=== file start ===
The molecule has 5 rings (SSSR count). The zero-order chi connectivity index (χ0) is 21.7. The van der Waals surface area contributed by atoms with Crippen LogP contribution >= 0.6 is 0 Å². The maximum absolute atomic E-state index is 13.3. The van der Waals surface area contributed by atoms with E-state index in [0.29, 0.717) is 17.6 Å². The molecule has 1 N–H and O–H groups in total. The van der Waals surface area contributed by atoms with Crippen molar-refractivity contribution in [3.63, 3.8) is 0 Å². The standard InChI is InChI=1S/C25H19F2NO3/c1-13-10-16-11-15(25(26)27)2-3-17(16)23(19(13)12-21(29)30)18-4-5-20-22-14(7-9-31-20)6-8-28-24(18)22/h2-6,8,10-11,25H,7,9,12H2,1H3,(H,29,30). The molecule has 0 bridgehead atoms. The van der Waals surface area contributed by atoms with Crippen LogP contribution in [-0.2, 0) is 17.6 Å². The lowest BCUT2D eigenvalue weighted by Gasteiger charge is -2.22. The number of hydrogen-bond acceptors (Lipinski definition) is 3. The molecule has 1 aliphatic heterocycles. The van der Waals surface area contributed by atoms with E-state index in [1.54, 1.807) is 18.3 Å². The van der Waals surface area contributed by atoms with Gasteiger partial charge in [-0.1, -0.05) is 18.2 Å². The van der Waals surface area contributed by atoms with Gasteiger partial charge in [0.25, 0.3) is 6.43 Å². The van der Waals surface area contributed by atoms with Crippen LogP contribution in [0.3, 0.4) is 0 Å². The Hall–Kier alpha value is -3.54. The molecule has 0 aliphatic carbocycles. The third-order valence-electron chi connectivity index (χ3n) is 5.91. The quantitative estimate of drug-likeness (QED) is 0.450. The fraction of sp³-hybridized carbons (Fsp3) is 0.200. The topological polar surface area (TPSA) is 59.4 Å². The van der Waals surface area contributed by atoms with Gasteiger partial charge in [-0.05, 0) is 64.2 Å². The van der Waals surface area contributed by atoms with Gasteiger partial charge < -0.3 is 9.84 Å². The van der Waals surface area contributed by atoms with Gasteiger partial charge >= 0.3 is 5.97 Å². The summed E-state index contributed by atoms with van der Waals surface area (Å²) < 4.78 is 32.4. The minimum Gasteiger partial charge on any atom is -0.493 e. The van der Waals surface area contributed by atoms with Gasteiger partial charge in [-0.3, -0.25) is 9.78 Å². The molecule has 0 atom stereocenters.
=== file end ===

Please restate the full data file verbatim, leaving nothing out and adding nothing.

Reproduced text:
The molecule has 5 rings (SSSR count). The zero-order chi connectivity index (χ0) is 21.7. The van der Waals surface area contributed by atoms with Crippen LogP contribution >= 0.6 is 0 Å². The maximum absolute atomic E-state index is 13.3. The van der Waals surface area contributed by atoms with E-state index in [0.29, 0.717) is 17.6 Å². The molecule has 1 N–H and O–H groups in total. The van der Waals surface area contributed by atoms with Crippen molar-refractivity contribution in [3.63, 3.8) is 0 Å². The standard InChI is InChI=1S/C25H19F2NO3/c1-13-10-16-11-15(25(26)27)2-3-17(16)23(19(13)12-21(29)30)18-4-5-20-22-14(7-9-31-20)6-8-28-24(18)22/h2-6,8,10-11,25H,7,9,12H2,1H3,(H,29,30). The molecule has 0 bridgehead atoms. The van der Waals surface area contributed by atoms with Crippen LogP contribution in [-0.2, 0) is 17.6 Å². The lowest BCUT2D eigenvalue weighted by Gasteiger charge is -2.22. The number of hydrogen-bond acceptors (Lipinski definition) is 3. The molecule has 1 aliphatic heterocycles. The van der Waals surface area contributed by atoms with E-state index in [1.54, 1.807) is 18.3 Å². The van der Waals surface area contributed by atoms with Gasteiger partial charge in [-0.1, -0.05) is 18.2 Å². The van der Waals surface area contributed by atoms with Gasteiger partial charge in [0.25, 0.3) is 6.43 Å². The van der Waals surface area contributed by atoms with Crippen LogP contribution in [0.3, 0.4) is 0 Å². The Hall–Kier alpha value is -3.54. The molecule has 0 aliphatic carbocycles. The third-order valence-electron chi connectivity index (χ3n) is 5.91. The quantitative estimate of drug-likeness (QED) is 0.450. The fraction of sp³-hybridized carbons (Fsp3) is 0.200. The topological polar surface area (TPSA) is 59.4 Å². The van der Waals surface area contributed by atoms with Gasteiger partial charge in [-0.05, 0) is 64.2 Å². The van der Waals surface area contributed by atoms with Gasteiger partial charge < -0.3 is 9.84 Å². The van der Waals surface area contributed by atoms with Gasteiger partial charge >= 0.3 is 5.97 Å². The summed E-state index contributed by atoms with van der Waals surface area (Å²) < 4.78 is 32.4. The minimum Gasteiger partial charge on any atom is -0.493 e. The van der Waals surface area contributed by atoms with Gasteiger partial charge in [-0.3, -0.25) is 9.78 Å². The molecule has 0 atom stereocenters.